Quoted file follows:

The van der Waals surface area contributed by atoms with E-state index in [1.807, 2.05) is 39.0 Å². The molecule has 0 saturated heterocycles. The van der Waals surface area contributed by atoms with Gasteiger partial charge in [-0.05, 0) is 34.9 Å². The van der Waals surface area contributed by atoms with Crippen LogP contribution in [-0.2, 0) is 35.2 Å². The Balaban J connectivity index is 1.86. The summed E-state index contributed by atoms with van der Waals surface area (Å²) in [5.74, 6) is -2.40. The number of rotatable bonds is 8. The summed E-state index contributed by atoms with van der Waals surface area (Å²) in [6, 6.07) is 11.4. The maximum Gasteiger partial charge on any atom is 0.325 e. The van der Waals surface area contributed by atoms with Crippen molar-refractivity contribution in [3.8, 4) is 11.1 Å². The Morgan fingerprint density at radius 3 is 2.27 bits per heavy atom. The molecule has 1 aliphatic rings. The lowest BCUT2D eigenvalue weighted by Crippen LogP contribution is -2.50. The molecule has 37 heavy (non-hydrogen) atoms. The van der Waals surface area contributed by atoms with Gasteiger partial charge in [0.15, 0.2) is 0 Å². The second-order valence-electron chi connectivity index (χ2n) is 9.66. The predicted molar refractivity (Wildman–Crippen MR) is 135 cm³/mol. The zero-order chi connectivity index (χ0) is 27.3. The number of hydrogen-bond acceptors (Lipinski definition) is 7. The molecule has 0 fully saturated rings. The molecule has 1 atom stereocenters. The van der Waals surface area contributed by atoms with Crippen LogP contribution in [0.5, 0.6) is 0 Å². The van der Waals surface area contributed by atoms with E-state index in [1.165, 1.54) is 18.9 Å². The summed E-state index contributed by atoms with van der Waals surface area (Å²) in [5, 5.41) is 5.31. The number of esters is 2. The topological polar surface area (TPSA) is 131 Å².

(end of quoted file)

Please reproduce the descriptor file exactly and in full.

The van der Waals surface area contributed by atoms with E-state index in [1.807, 2.05) is 39.0 Å². The molecule has 0 saturated heterocycles. The van der Waals surface area contributed by atoms with Gasteiger partial charge in [-0.05, 0) is 34.9 Å². The van der Waals surface area contributed by atoms with Crippen LogP contribution in [-0.2, 0) is 35.2 Å². The Balaban J connectivity index is 1.86. The summed E-state index contributed by atoms with van der Waals surface area (Å²) in [5.74, 6) is -2.40. The number of rotatable bonds is 8. The summed E-state index contributed by atoms with van der Waals surface area (Å²) in [6, 6.07) is 11.4. The maximum Gasteiger partial charge on any atom is 0.325 e. The van der Waals surface area contributed by atoms with Crippen molar-refractivity contribution in [3.8, 4) is 11.1 Å². The Morgan fingerprint density at radius 3 is 2.27 bits per heavy atom. The molecule has 1 aliphatic rings. The lowest BCUT2D eigenvalue weighted by Crippen LogP contribution is -2.50. The molecule has 37 heavy (non-hydrogen) atoms. The van der Waals surface area contributed by atoms with Gasteiger partial charge in [0.15, 0.2) is 0 Å². The second-order valence-electron chi connectivity index (χ2n) is 9.66. The predicted molar refractivity (Wildman–Crippen MR) is 135 cm³/mol. The zero-order chi connectivity index (χ0) is 27.3. The number of hydrogen-bond acceptors (Lipinski definition) is 7. The molecule has 0 fully saturated rings. The molecule has 1 atom stereocenters. The van der Waals surface area contributed by atoms with Crippen LogP contribution in [0.5, 0.6) is 0 Å². The van der Waals surface area contributed by atoms with E-state index in [1.165, 1.54) is 18.9 Å². The summed E-state index contributed by atoms with van der Waals surface area (Å²) in [5, 5.41) is 5.31. The number of esters is 2. The topological polar surface area (TPSA) is 131 Å².